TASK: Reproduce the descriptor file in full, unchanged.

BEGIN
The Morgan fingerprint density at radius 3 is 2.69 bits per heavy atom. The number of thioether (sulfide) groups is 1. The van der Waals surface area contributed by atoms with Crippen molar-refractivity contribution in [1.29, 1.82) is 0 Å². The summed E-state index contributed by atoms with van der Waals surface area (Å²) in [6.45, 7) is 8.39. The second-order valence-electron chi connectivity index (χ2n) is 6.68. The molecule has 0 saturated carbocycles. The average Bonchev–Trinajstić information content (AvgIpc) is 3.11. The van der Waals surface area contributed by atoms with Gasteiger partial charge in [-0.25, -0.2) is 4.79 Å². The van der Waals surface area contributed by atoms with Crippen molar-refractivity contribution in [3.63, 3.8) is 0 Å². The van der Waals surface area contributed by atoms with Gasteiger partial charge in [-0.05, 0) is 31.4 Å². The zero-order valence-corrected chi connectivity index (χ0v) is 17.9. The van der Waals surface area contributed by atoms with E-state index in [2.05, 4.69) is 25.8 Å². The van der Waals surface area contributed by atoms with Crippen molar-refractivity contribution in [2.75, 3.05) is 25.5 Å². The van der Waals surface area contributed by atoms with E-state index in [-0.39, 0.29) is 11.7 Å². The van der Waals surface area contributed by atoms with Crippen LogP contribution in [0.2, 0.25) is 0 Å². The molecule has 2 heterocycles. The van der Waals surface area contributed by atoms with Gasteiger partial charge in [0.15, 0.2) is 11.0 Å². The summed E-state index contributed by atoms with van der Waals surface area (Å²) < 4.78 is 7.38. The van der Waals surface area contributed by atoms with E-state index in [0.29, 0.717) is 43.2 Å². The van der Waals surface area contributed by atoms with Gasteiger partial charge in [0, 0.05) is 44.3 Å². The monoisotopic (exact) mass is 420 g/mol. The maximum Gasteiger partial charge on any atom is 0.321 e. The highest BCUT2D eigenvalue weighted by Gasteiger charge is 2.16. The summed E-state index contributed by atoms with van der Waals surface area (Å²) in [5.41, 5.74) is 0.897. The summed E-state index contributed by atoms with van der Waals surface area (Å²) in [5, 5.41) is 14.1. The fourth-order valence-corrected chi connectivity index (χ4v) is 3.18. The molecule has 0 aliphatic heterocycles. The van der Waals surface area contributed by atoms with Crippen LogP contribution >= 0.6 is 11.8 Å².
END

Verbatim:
The Morgan fingerprint density at radius 3 is 2.69 bits per heavy atom. The number of thioether (sulfide) groups is 1. The van der Waals surface area contributed by atoms with Crippen molar-refractivity contribution in [1.29, 1.82) is 0 Å². The summed E-state index contributed by atoms with van der Waals surface area (Å²) in [6.45, 7) is 8.39. The second-order valence-electron chi connectivity index (χ2n) is 6.68. The molecule has 0 saturated carbocycles. The average Bonchev–Trinajstić information content (AvgIpc) is 3.11. The van der Waals surface area contributed by atoms with Gasteiger partial charge in [-0.25, -0.2) is 4.79 Å². The van der Waals surface area contributed by atoms with Crippen molar-refractivity contribution in [3.63, 3.8) is 0 Å². The van der Waals surface area contributed by atoms with Gasteiger partial charge in [-0.05, 0) is 31.4 Å². The zero-order valence-corrected chi connectivity index (χ0v) is 17.9. The van der Waals surface area contributed by atoms with E-state index in [2.05, 4.69) is 25.8 Å². The van der Waals surface area contributed by atoms with Crippen molar-refractivity contribution in [2.75, 3.05) is 25.5 Å². The van der Waals surface area contributed by atoms with E-state index in [-0.39, 0.29) is 11.7 Å². The van der Waals surface area contributed by atoms with Crippen LogP contribution in [0.2, 0.25) is 0 Å². The molecule has 2 heterocycles. The van der Waals surface area contributed by atoms with Gasteiger partial charge in [0.15, 0.2) is 11.0 Å². The summed E-state index contributed by atoms with van der Waals surface area (Å²) < 4.78 is 7.38. The van der Waals surface area contributed by atoms with E-state index in [0.29, 0.717) is 43.2 Å². The van der Waals surface area contributed by atoms with Gasteiger partial charge in [0, 0.05) is 44.3 Å². The monoisotopic (exact) mass is 420 g/mol. The maximum Gasteiger partial charge on any atom is 0.321 e. The highest BCUT2D eigenvalue weighted by Gasteiger charge is 2.16. The summed E-state index contributed by atoms with van der Waals surface area (Å²) in [5.41, 5.74) is 0.897. The summed E-state index contributed by atoms with van der Waals surface area (Å²) in [5, 5.41) is 14.1. The fourth-order valence-corrected chi connectivity index (χ4v) is 3.18. The molecule has 0 aliphatic heterocycles. The van der Waals surface area contributed by atoms with Crippen LogP contribution >= 0.6 is 11.8 Å².